I think they would have gotten better funding if Carl Sagan was their spokesperson. He is no longer with us, but with their technology, they could have come up with something. I don’t believe he is really gone; he lives on the desolate sands of Mars…..

    • Joseph Giorgi

      “If you want to make an apple pie from scratch, you must first invent the universe.”

      • JPorretto

        That is BRILLIANT!!

      • cyberneticSAM

        Your comment has made me all giggle-house and I can’t seem to stop! :)

  4. Juliette

    I’d been worried about the Allen Array for awhile now. These days it seems like most of the world is more focused on internal issues rather than looking for life and possible chances to colonize on other planets. And Contact was great for stirring up interest for a bit but you’re right, they really need to do more than just ask for donation on their page. Have they ever done much with promo products for their cause? I mean, that seems like a great resource they’ve never (or rarely tapped). I’d gladly hand over cash for t-shirts and such. And I’d be first in line to offer to hand out products to bring more awareness to their research.

    Though if the world ends tomorrow (or at least begins five months of torment) it might be a moot point. ;)

    • Joseph Giorgi

      It’s really too bad that such amazing technology is going to waste now. They really should have been making more of an effort to promote their cause when they were still being funded. Sadly, they probably can’t even afford to advertise any longer.

      That’s a great point though. I wonder if SETI ever really used promotional products to their full advantage. “Alien”-shaped stress balls and themed T-shirts would have been amazing giveaways! The possibility of marketing themselves more effectively was definitely there. Heck, they could have at least made the public more aware of their findings. I didn’t even read about their discovery of over 1,200 possibly Earth-like planets until after I read about their defunding. In a way, this is sort of a cautionary tale. The lesson? Always promote yourself!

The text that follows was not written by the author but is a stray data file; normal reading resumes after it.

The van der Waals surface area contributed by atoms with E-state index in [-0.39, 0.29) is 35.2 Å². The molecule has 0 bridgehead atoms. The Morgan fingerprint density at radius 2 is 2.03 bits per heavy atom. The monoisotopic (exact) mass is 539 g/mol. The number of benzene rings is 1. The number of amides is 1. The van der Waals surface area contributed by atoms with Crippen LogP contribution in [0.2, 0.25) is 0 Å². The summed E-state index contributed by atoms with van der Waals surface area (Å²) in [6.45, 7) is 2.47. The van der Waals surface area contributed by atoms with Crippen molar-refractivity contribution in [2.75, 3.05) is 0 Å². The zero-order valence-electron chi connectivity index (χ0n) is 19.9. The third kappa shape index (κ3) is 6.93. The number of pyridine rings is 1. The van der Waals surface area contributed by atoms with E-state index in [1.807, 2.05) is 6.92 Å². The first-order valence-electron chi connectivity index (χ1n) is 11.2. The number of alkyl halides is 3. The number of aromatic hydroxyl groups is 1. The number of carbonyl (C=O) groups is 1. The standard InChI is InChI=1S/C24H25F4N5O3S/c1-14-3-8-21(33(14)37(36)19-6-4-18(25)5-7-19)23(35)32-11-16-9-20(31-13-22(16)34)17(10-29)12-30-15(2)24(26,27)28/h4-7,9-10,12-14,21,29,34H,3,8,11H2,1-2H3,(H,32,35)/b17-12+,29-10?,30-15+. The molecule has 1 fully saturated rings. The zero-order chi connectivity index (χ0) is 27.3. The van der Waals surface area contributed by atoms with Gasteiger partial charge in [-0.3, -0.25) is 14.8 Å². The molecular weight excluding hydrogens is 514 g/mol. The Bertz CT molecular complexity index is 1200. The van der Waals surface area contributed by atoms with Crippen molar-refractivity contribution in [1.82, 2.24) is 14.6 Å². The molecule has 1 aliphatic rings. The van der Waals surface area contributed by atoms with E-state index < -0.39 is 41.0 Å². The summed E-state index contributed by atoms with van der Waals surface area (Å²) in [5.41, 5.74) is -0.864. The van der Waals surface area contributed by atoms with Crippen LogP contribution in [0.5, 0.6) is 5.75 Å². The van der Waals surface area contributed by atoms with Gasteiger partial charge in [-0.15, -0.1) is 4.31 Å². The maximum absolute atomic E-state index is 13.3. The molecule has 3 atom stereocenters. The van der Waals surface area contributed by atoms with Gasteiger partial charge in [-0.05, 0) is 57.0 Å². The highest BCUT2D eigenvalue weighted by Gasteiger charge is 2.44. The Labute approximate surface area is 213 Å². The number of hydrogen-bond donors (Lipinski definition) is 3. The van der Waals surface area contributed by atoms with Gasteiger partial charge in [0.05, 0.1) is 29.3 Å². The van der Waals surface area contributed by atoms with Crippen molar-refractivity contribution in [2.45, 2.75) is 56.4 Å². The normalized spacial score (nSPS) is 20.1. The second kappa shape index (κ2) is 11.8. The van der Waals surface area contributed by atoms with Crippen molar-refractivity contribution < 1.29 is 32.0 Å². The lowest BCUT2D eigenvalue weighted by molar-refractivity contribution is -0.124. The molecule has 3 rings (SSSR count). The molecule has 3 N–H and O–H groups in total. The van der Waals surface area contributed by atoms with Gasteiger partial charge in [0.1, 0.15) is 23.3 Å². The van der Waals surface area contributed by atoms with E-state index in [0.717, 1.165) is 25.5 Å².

In any case, yes, it seems like the Rapture is certainly going to put things into perspective. ;)

      • Jana Quinn

        I think that using little green men themed promotional products may have trivialized their cause rather than empower it. If they want to be taken seriously as a scientific research institution rather than having people wanting to cut funding on the X-Files, they need to appeal to the successful application of technology they’re using/inventing on current problems.

        Getting funding from large research-based or at least scientifically-affiliated institutions would have been the route. Offering internships to students could also have increased awareness and perhaps have partnered them with universities who may have been in a position to help them out.

  5. JPorretto

    I understand the need for budget cuts in general. But I’d hate for it to come at the expense of exploration. Once we stop exploring we become stagnant, and it’s all downhill from there….

    • Joseph Giorgi

      Exactly! We can’t lost sight of the bigger picture. And our place in the universe is the biggest picture of all!

  6. Jana Quinn

    I think SETI’s best argument comes from this:

    “I think it would be a bit of an exaggeration to say that SETI enterprise is going to create vast new markets,” Shostak tells Fast Company. “But there is this: the kind of tech that is developed for SETI, these antenna arrays, monitor 100 million channels simultaneously. There’s no commercial application for that now, but the lesson of history is that whenever you develop a new technical capability, you often find an interesting market for it.”

    Very little science and technology comes from someone saying, “Ah, just as I planned and expected!” More often, it comes from, “What the hell…?”

    Ordinary kitchen microwaves came out of weapons technology research, and NASA invented memory foam (but NOT velcro, as is commonly and incorrectly claimed).

    Spinoff makes a pretty solid case for NASA here: http://www.sti.nasa.gov/tto/spinfaq.htm

    • Joseph Giorgi

      Very true. The practical and technological applications for the kind of research that SETI conducted may never come to fruition now, thanks to their loss of funding. It really is too bad. :( Hopefully they’ll be back in full operation sooner or later.

      I had no idea that microwave technology was an offshoot of weapons development. That’s so cool!

      And NASA made memory foam? Well, I guess I have them to thank for making my nightly slumber such a pleasant experience. :)